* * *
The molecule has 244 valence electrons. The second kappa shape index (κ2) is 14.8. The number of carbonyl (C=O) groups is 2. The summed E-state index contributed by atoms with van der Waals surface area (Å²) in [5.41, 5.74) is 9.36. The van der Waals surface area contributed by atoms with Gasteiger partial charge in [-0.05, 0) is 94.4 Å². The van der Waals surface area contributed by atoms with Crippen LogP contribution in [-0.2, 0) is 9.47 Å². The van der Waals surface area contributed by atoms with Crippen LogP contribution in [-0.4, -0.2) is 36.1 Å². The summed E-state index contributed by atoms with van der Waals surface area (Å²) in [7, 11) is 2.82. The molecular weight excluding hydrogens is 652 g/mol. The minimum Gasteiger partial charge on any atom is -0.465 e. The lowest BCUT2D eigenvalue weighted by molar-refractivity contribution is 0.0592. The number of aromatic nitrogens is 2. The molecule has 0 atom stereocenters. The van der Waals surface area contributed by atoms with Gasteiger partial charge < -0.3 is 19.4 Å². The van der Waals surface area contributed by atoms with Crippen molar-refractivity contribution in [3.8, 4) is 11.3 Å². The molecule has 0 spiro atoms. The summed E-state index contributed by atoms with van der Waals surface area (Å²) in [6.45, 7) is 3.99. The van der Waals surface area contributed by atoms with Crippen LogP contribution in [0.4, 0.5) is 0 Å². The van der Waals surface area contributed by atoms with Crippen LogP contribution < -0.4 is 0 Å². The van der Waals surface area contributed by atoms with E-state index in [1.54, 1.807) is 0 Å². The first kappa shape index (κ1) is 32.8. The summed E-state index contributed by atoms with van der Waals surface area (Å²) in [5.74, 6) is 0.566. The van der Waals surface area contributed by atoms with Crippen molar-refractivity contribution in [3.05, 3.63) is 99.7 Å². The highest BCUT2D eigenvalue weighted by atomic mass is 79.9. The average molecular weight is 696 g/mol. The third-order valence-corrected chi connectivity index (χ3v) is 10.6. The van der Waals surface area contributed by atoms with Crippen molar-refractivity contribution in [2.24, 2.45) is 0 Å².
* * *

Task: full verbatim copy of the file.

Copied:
The molecule has 244 valence electrons. The second kappa shape index (κ2) is 14.8. The number of carbonyl (C=O) groups is 2. The summed E-state index contributed by atoms with van der Waals surface area (Å²) in [5.41, 5.74) is 9.36. The van der Waals surface area contributed by atoms with Gasteiger partial charge in [-0.05, 0) is 94.4 Å². The van der Waals surface area contributed by atoms with Crippen LogP contribution in [-0.2, 0) is 9.47 Å². The van der Waals surface area contributed by atoms with Crippen LogP contribution in [-0.4, -0.2) is 36.1 Å². The summed E-state index contributed by atoms with van der Waals surface area (Å²) in [7, 11) is 2.82. The molecular weight excluding hydrogens is 652 g/mol. The minimum Gasteiger partial charge on any atom is -0.465 e. The lowest BCUT2D eigenvalue weighted by molar-refractivity contribution is 0.0592. The number of aromatic nitrogens is 2. The molecule has 0 atom stereocenters. The van der Waals surface area contributed by atoms with Gasteiger partial charge < -0.3 is 19.4 Å². The van der Waals surface area contributed by atoms with Crippen molar-refractivity contribution in [3.8, 4) is 11.3 Å². The molecule has 0 spiro atoms. The summed E-state index contributed by atoms with van der Waals surface area (Å²) in [6.45, 7) is 3.99. The van der Waals surface area contributed by atoms with Crippen LogP contribution in [0.4, 0.5) is 0 Å². The van der Waals surface area contributed by atoms with Crippen LogP contribution < -0.4 is 0 Å². The van der Waals surface area contributed by atoms with E-state index in [1.54, 1.807) is 0 Å². The first kappa shape index (κ1) is 32.8. The summed E-state index contributed by atoms with van der Waals surface area (Å²) in [5.74, 6) is 0.566. The van der Waals surface area contributed by atoms with Crippen molar-refractivity contribution in [3.05, 3.63) is 99.7 Å². The highest BCUT2D eigenvalue weighted by atomic mass is 79.9. The average molecular weight is 696 g/mol. The third-order valence-corrected chi connectivity index (χ3v) is 10.6. The van der Waals surface area contributed by atoms with Crippen molar-refractivity contribution in [2.24, 2.45) is 0 Å².